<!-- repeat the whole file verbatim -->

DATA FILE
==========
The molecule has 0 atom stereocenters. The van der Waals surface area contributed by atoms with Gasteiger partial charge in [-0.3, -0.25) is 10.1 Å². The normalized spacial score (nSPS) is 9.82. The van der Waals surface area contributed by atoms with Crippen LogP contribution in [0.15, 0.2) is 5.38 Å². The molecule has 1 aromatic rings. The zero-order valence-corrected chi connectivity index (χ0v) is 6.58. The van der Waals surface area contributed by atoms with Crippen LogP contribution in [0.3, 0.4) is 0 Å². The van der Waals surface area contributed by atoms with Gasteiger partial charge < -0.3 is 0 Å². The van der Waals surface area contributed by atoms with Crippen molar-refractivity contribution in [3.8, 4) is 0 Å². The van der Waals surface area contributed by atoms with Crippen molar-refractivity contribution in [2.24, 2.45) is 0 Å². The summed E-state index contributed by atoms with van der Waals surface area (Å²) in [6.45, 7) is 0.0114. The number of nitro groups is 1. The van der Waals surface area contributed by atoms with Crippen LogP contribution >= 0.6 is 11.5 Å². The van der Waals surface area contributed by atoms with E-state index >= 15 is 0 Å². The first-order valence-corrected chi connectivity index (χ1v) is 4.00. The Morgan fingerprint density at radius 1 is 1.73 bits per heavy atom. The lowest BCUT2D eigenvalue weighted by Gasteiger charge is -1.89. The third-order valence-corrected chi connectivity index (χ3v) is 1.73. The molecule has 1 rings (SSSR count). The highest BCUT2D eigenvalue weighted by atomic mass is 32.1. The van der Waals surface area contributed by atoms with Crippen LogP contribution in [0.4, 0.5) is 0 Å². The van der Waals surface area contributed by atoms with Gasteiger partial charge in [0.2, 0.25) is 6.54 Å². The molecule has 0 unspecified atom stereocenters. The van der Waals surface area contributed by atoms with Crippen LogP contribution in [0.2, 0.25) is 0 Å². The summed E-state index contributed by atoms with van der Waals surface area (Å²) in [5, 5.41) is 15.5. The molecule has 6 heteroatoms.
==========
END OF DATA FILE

The molecule has 0 atom stereocenters. The van der Waals surface area contributed by atoms with Gasteiger partial charge in [-0.3, -0.25) is 10.1 Å². The normalized spacial score (nSPS) is 9.82. The van der Waals surface area contributed by atoms with Crippen LogP contribution in [0.15, 0.2) is 5.38 Å². The molecule has 1 aromatic rings. The zero-order valence-corrected chi connectivity index (χ0v) is 6.58. The van der Waals surface area contributed by atoms with Crippen LogP contribution in [0.3, 0.4) is 0 Å². The van der Waals surface area contributed by atoms with Gasteiger partial charge < -0.3 is 0 Å². The van der Waals surface area contributed by atoms with Crippen molar-refractivity contribution in [3.8, 4) is 0 Å². The van der Waals surface area contributed by atoms with Crippen molar-refractivity contribution in [2.24, 2.45) is 0 Å². The summed E-state index contributed by atoms with van der Waals surface area (Å²) in [6.45, 7) is 0.0114. The number of nitro groups is 1. The van der Waals surface area contributed by atoms with Crippen LogP contribution >= 0.6 is 11.5 Å². The van der Waals surface area contributed by atoms with E-state index >= 15 is 0 Å². The first-order valence-corrected chi connectivity index (χ1v) is 4.00. The Morgan fingerprint density at radius 1 is 1.73 bits per heavy atom. The lowest BCUT2D eigenvalue weighted by Gasteiger charge is -1.89. The third-order valence-corrected chi connectivity index (χ3v) is 1.73. The molecule has 1 rings (SSSR count). The highest BCUT2D eigenvalue weighted by atomic mass is 32.1. The van der Waals surface area contributed by atoms with Crippen LogP contribution in [0.4, 0.5) is 0 Å². The van der Waals surface area contributed by atoms with Gasteiger partial charge in [0.2, 0.25) is 6.54 Å². The molecule has 0 unspecified atom stereocenters. The van der Waals surface area contributed by atoms with Crippen LogP contribution in [0.2, 0.25) is 0 Å². The summed E-state index contributed by atoms with van der Waals surface area (Å²) in [5, 5.41) is 15.5. The molecule has 6 heteroatoms.